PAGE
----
The brief extras begin with a look Behind the Zens (5:40, SD), which is a straight ahead, sales piece EPK (in two parts) including footage from the film, behind the scenes footage (which definitely shows Sammo Hung sitting in a director’s chair), and fluffy interviews with the cast and crew, each of which get about a sentence in edgewise. The only other extras are a music video, a trailer, and trailers for other Well Go USA releases.

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Fears that Tai Chi 0 would be completely form over function are entirely founded, but Stephen Fung’s film is still quite charming. Fung’s first time out of the shadow of Jackie Chan and Stephen Chow proves he’s got technical chops; he just needs some help focusing his screenplay. The bigger problem is that this movie is really a long trailer for a sequel, Tai Chi Hero. Perhaps that one will be more rounded, now that the back-story is out of the way. Some viewers might be disappointed that this Blu-ray release doesn’t include a 3D version, but the image quality is so fantastic it’s really hard to realistically complain. The DTS-HD MA soundtrack is a bit thin and extras are brief.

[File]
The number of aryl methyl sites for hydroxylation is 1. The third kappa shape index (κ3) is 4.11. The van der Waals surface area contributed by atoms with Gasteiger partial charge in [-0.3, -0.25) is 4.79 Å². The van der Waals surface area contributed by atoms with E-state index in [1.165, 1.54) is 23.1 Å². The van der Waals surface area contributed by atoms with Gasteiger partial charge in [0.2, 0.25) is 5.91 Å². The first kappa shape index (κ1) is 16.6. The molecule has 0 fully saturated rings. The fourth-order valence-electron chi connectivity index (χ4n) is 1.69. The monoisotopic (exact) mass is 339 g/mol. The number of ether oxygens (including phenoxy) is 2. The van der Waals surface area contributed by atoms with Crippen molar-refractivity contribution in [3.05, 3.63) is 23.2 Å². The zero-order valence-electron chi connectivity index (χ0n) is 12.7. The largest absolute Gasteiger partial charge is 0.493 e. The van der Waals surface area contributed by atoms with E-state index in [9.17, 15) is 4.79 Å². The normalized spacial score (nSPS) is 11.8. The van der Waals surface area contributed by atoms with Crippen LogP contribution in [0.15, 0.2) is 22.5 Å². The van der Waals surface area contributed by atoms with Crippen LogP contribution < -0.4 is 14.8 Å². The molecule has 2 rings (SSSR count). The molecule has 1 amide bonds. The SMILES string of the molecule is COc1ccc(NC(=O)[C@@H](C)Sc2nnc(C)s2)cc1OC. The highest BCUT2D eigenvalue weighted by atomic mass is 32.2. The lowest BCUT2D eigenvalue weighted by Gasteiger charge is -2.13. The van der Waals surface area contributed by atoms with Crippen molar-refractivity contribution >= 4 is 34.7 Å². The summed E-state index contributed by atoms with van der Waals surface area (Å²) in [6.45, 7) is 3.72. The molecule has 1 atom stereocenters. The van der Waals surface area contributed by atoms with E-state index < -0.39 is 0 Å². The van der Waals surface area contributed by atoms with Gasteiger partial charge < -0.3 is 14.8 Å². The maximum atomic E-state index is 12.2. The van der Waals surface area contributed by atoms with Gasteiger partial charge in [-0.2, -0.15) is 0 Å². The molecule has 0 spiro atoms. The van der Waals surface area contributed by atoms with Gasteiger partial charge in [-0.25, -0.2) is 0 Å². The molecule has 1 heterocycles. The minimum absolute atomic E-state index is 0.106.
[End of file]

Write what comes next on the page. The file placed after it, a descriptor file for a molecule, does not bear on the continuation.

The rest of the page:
* Note: The images on this page are not representative of the Blu-ray image quality.